The Scottish Government has lodged a Legislative Consent Memorandum (LCM) with the Scottish Parliament which claims the Bill undermines devolution and breaches international law. The Bill, put forward by Business Secretary Alok Sharma ahead of the end of the Brexit transition period later this year will protect UK trade, ministers say.
But the Tory party has faced severe opposition because the deal will override elements of the Northern Ireland Protocol through the domestic legislation.
However, Boris Johnson’s Government has pushed on with the UK Internal Market Bill regardless and MPs are due to debate it in the House of Commons tomorrow.
The SNP motion recommends Holyrood, who have the final say on the vote, to refuse consent for new Westminster legislation in a rare move for a piece of UK legislation.
Scotland’s Constitutional Secretary Michael Russell said today that the move was a “defining moment that will determine both the future of the Scottish Parliament and whether or not the UK can be described as a partnership of equal nations”.
The Scottish Government has formally expressed opposition to the Bill
Michael Russell issued a statement today
He added: “UK Government ministers have accepted the Bill will break international law.
“It would be equally outrageous if they decided also to break the constitutional convention that the Westminster Parliament does not legislate in devolved areas without the consent of the Scottish Parliament.
“The UK’s established constitutional rules mean that the consent of the Scottish Parliament is required for the UK Government’s Internal Market Bill to proceed.
“If the Parliament refuses to grant consent then that should kill the Bill stone dead.
Scottish Secretary Alister Jack has disputed the Scottish Government’s claims about the Bill
“It will demonstrate beyond all doubt that the UK Government does not believe the UK to be a partnership of equals.
“This Bill opens the door to a post-Brexit race to the bottom and will mean democratic decisions of the Scottish Parliament on public health, environmental standards, food standards and a range of other key areas can be overridden.
“The Scottish Government will ask the Parliament to make a decision on whether to grant consent next month and the memorandum we have published today sets out in detail why we could never recommend the Parliament agrees that its powers should be eroded so fundamentally.”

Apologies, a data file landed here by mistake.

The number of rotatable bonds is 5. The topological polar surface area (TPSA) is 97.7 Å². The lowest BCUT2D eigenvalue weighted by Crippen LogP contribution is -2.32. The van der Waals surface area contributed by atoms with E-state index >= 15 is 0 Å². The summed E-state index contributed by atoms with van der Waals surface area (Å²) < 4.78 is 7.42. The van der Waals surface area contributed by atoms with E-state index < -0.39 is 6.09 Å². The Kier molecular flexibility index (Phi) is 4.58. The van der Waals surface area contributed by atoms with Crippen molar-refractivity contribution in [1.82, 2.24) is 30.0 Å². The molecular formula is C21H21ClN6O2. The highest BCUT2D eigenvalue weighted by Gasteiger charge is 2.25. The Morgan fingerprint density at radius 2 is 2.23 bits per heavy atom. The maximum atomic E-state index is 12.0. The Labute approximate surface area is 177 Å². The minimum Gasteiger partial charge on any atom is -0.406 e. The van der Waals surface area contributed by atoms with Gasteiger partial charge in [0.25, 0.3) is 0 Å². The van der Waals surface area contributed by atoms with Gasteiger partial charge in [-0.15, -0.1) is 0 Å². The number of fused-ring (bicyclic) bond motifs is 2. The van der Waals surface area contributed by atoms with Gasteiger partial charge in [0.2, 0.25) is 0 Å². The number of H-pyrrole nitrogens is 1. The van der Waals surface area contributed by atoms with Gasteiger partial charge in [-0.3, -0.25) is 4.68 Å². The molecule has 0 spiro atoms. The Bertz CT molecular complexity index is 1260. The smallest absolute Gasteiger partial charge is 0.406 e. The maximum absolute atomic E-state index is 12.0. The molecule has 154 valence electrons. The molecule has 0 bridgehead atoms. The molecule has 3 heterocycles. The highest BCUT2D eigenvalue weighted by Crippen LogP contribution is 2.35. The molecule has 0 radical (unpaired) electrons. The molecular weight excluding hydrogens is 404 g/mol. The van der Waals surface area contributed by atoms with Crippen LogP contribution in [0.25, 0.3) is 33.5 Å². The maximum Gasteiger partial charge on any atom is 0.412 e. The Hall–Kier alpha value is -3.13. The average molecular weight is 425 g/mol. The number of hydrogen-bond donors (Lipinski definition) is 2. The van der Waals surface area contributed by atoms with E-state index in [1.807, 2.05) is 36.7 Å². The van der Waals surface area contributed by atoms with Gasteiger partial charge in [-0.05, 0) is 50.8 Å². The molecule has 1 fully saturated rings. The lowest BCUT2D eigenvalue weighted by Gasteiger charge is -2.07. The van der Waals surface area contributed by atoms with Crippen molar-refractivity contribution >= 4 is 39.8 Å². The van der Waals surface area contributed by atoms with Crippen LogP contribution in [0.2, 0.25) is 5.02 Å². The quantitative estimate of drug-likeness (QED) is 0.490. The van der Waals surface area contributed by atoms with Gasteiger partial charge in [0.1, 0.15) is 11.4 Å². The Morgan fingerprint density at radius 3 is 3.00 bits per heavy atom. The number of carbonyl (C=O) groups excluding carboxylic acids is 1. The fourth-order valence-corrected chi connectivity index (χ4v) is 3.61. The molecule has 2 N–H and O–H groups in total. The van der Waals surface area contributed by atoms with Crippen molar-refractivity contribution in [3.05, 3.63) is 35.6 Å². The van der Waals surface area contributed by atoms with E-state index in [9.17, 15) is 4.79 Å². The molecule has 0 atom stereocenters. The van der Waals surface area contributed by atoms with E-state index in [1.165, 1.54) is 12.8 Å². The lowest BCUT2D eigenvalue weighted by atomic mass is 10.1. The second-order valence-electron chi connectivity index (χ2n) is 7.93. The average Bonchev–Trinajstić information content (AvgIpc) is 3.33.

It comes as European Commission vice president Maros Sefcovic has reiterated calls for the UK to withdraw provisions in the Internal Market Bill overriding the Brexit Withdrawal Agreement by the end of the month.
SNP’s own supporters threaten to boycott election over Hate Crime bill [REVEAL]
SNP SHAMED: Criticising Brexit could be BANNED in controversial bill [LATEST]
£70million spent on emergency NHS hospital in Scotland [INSIGHT]
The Scottish Government says the Bill threatens Devolution
Following a meeting of the Joint Committee on the implementation of the agreement in Brussels, Mr Sefcovic said the UK’s position was still “far apart” from what the EU could accept.
“We maintain that the Bill if adopted in its current form would constitute an extremely serious violation of the (Northern Ireland) protocol as an essential part of the Withdrawal Agreement and of international law,” he said.
“The Withdrawal Agreement is to be implemented, not to be renegotiated, let alone unilaterally changed, disregarded or disapplied.”
Scottish Secretary Alister Jack said last week that the UK Government plans to press ahead with the legislation – without the backing of the Scottish Parliament if necessary.
Alok Sharma put forward the Bill earlier this year
He also accused the SNP run administration at Holyrood for not providing accurate information about the Bill.
In a letter to Ms Sturgeon earlier this month: “As we’ve been clear, the Bill will protect and strengthen our internal market which is so vital to Scotland’s economy with 60 percent of our exports, worth over £50 billion per year, going to other parts of the United Kingdom.
“It will also create new opportunities for the UK Government, working with the Scottish Government, local authorities and other partners, to invest in Scotland.”
Legislative Consent Memorandums are usually lodged in the Scottish Parliament by the Scottish Government.
The concerns have been shared by Welsh Counterpart Mark Drakeford
These motions were put in place under the Sewel Convention.
The Convention is an understanding that the UK Parliament will not normally pass Bills that contain relevant provisions without first obtaining the consent of the Scottish Parliament.
The consent itself is given through a motion which is taken in the Chamber but the detailed scrutiny is undertaken by a Scottish Parliament committee on the basis of a memorandum.